Ninth House

3
Galaxy “ Alex ” Stern is the most unlikely member of Yale ’ s freshman class. Raised in the Los Angeles hinterlands by a hippie mom, Alex dropped out of school early and into another world of shady drug dealer boyfriends, dead-end jobs, and obviously, much worse. By age thirtee, in fact, she is the sole survivor of a orrific, unsolved multiple homicide. Some woul say she ’ s thrown her life bac. But at her hospital bed, Alex is offered a second chance: to attend one of the world ’ s most elite universities on a full ride. What ’ s catch, and why her?

Still searching for answers to this herself, Alex arrives in New Haven tasked by her mysterious benefactors with monitoring the activities of Yale ’ s secret societies. These eight windowless “ tombs ” are well-known to be haunts of the future rich and powerful, from high-ranking politicos to Wall Street and Hollywood ’ s biggest players. But their occult activities are revealed to be more sinister and more extraordinary than any paranoid imagination might conceive.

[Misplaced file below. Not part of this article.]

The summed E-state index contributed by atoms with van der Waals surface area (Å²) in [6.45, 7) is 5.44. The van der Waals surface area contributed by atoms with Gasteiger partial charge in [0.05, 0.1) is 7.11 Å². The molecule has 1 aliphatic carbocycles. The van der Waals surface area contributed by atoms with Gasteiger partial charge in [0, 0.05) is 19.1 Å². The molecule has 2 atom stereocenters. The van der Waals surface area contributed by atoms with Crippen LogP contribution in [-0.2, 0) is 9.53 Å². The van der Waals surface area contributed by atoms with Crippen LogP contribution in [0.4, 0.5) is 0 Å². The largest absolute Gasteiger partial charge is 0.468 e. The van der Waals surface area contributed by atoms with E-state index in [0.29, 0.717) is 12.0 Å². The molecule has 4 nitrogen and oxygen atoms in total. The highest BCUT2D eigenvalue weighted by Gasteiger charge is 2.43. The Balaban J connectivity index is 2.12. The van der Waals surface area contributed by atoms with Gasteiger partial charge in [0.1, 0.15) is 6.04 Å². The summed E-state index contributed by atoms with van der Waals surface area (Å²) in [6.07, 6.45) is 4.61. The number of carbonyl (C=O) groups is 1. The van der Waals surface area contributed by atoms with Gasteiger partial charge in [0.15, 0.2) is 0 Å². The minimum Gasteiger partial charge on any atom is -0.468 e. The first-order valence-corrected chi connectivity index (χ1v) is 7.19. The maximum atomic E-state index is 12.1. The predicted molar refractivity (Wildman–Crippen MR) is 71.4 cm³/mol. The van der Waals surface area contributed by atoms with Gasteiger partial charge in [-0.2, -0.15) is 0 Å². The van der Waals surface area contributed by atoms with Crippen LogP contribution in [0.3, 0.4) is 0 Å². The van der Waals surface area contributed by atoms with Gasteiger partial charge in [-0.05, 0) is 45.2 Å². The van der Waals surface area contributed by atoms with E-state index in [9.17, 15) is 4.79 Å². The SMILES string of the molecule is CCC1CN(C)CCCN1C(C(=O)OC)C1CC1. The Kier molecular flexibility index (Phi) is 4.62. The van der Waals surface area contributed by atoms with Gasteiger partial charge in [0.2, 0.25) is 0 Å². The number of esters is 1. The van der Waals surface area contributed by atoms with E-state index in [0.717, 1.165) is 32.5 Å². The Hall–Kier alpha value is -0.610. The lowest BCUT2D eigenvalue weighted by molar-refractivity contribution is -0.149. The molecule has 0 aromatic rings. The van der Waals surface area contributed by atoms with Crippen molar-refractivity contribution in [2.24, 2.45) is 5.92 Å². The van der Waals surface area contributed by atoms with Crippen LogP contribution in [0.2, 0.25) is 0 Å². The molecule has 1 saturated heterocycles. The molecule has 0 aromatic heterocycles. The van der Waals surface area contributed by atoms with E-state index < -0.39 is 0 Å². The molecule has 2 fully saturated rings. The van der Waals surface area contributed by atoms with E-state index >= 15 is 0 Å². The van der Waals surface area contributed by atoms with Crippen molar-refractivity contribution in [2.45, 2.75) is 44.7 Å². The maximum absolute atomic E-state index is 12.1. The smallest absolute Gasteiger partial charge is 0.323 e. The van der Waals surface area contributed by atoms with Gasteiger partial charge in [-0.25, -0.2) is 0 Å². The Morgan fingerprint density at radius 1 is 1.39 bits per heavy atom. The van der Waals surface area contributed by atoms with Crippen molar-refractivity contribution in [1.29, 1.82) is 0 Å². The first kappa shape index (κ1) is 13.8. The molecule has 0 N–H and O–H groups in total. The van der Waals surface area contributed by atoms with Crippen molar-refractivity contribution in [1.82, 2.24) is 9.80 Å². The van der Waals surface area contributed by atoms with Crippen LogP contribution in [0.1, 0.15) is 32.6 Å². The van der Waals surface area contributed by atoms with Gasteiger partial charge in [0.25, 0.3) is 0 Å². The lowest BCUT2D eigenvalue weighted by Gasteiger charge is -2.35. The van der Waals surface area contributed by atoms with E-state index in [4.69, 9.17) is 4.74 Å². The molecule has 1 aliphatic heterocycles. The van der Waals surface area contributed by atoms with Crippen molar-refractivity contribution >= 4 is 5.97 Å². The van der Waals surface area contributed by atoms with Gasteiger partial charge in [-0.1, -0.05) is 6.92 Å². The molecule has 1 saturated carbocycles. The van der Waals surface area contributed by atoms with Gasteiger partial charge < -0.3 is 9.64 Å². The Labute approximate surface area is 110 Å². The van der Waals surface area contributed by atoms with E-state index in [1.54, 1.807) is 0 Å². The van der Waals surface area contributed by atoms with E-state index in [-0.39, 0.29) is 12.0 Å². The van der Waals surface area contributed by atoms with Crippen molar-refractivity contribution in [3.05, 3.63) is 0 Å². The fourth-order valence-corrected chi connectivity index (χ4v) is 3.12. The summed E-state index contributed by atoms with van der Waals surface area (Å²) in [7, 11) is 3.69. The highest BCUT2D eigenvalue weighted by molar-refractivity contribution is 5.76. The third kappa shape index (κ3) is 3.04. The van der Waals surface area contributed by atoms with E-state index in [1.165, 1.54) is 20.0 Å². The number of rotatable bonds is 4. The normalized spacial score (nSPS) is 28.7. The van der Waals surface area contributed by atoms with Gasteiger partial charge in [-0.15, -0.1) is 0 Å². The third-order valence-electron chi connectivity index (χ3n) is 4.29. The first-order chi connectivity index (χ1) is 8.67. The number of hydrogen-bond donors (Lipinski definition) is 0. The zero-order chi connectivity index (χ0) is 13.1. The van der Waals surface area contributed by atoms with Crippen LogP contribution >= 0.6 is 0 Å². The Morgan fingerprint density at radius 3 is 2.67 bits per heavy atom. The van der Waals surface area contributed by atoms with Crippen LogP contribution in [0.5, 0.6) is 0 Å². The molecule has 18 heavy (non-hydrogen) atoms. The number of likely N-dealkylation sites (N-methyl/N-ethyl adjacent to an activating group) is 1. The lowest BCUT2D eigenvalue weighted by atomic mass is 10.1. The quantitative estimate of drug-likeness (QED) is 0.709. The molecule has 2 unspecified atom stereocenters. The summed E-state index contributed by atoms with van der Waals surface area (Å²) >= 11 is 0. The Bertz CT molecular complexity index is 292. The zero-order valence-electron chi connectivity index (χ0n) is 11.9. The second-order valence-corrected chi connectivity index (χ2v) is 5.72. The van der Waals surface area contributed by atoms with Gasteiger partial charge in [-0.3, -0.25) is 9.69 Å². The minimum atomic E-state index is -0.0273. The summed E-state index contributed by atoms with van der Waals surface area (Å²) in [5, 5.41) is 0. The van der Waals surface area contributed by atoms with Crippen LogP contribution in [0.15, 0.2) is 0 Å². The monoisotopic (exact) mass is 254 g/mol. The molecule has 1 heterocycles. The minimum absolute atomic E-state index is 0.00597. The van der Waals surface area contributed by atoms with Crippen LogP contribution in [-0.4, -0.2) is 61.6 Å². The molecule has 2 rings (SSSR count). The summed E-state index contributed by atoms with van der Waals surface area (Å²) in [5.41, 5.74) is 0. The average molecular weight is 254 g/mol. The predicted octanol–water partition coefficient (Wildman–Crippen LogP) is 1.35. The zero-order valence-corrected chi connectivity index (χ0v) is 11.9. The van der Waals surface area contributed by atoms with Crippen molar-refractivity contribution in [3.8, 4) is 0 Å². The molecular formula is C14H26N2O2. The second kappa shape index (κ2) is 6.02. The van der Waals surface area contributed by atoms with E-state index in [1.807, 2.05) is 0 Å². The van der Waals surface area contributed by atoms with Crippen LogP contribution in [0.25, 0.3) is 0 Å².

Year of the Publication
Available Languages
Number of Pages
459
Original Title of the Book
Ninth House
Publication Date
Published October 8th 2019 by Flatiron Books

Public Commentary

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Please! I saw a couple of people say they were hoping Ninth House would be like The Magicians and were disappointed that it was n't, but I got ta say: I found he first 146 pages of nove to be exactly like The Magicians.

Sometimes when I do n't finish book, I sen people to spoil the ending for me, but I absolutely do not care what happens.If you are new to Bardugo, I still recommend checking out the Six of Crows duology.

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I couldn ’ t imagine anyone in a better position to deliver his story than the author I believe to be one of the finest in her field.But what a slim hope to rest my heart upon.In Leigh Bardugo ’ s first offering to the adult genre, Yale University wears claws hidden in a velvet glove.